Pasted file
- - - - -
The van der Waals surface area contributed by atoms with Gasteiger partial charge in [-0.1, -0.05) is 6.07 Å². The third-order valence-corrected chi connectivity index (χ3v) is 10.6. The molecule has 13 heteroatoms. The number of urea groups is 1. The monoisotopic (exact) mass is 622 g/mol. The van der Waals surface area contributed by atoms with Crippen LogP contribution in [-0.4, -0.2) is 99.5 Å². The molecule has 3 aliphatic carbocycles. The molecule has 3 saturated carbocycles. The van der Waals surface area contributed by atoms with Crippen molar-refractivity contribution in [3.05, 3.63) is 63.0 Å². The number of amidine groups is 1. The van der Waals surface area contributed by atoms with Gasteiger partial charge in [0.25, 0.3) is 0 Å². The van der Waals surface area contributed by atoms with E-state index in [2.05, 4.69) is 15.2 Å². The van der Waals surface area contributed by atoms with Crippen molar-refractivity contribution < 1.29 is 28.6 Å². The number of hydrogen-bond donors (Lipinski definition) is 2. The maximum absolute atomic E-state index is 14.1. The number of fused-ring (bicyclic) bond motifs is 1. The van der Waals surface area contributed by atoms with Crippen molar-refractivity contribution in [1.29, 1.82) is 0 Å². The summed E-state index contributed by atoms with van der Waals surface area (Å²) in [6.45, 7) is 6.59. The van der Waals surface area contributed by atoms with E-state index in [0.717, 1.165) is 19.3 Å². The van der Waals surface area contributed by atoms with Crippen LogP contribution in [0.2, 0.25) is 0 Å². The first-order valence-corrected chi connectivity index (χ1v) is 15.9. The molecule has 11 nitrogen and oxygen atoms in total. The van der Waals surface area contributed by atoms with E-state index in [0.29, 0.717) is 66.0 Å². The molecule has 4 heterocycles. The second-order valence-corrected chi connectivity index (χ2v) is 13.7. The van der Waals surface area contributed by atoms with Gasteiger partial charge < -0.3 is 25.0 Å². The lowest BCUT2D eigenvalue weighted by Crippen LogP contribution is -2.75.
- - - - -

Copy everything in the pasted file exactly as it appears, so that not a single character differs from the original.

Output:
The van der Waals surface area contributed by atoms with Gasteiger partial charge in [-0.1, -0.05) is 6.07 Å². The third-order valence-corrected chi connectivity index (χ3v) is 10.6. The molecule has 13 heteroatoms. The number of urea groups is 1. The monoisotopic (exact) mass is 622 g/mol. The van der Waals surface area contributed by atoms with Crippen LogP contribution in [-0.4, -0.2) is 99.5 Å². The molecule has 3 aliphatic carbocycles. The molecule has 3 saturated carbocycles. The van der Waals surface area contributed by atoms with Crippen molar-refractivity contribution in [3.05, 3.63) is 63.0 Å². The number of amidine groups is 1. The van der Waals surface area contributed by atoms with Gasteiger partial charge in [0.25, 0.3) is 0 Å². The van der Waals surface area contributed by atoms with E-state index in [2.05, 4.69) is 15.2 Å². The van der Waals surface area contributed by atoms with Crippen molar-refractivity contribution < 1.29 is 28.6 Å². The number of hydrogen-bond donors (Lipinski definition) is 2. The maximum absolute atomic E-state index is 14.1. The number of fused-ring (bicyclic) bond motifs is 1. The van der Waals surface area contributed by atoms with Crippen molar-refractivity contribution in [1.29, 1.82) is 0 Å². The summed E-state index contributed by atoms with van der Waals surface area (Å²) in [6.45, 7) is 6.59. The van der Waals surface area contributed by atoms with E-state index in [0.717, 1.165) is 19.3 Å². The van der Waals surface area contributed by atoms with Crippen LogP contribution in [0.2, 0.25) is 0 Å². The first-order valence-corrected chi connectivity index (χ1v) is 15.9. The molecule has 11 nitrogen and oxygen atoms in total. The van der Waals surface area contributed by atoms with E-state index in [0.29, 0.717) is 66.0 Å². The molecule has 4 heterocycles. The second-order valence-corrected chi connectivity index (χ2v) is 13.7. The van der Waals surface area contributed by atoms with Gasteiger partial charge < -0.3 is 25.0 Å². The lowest BCUT2D eigenvalue weighted by Crippen LogP contribution is -2.75.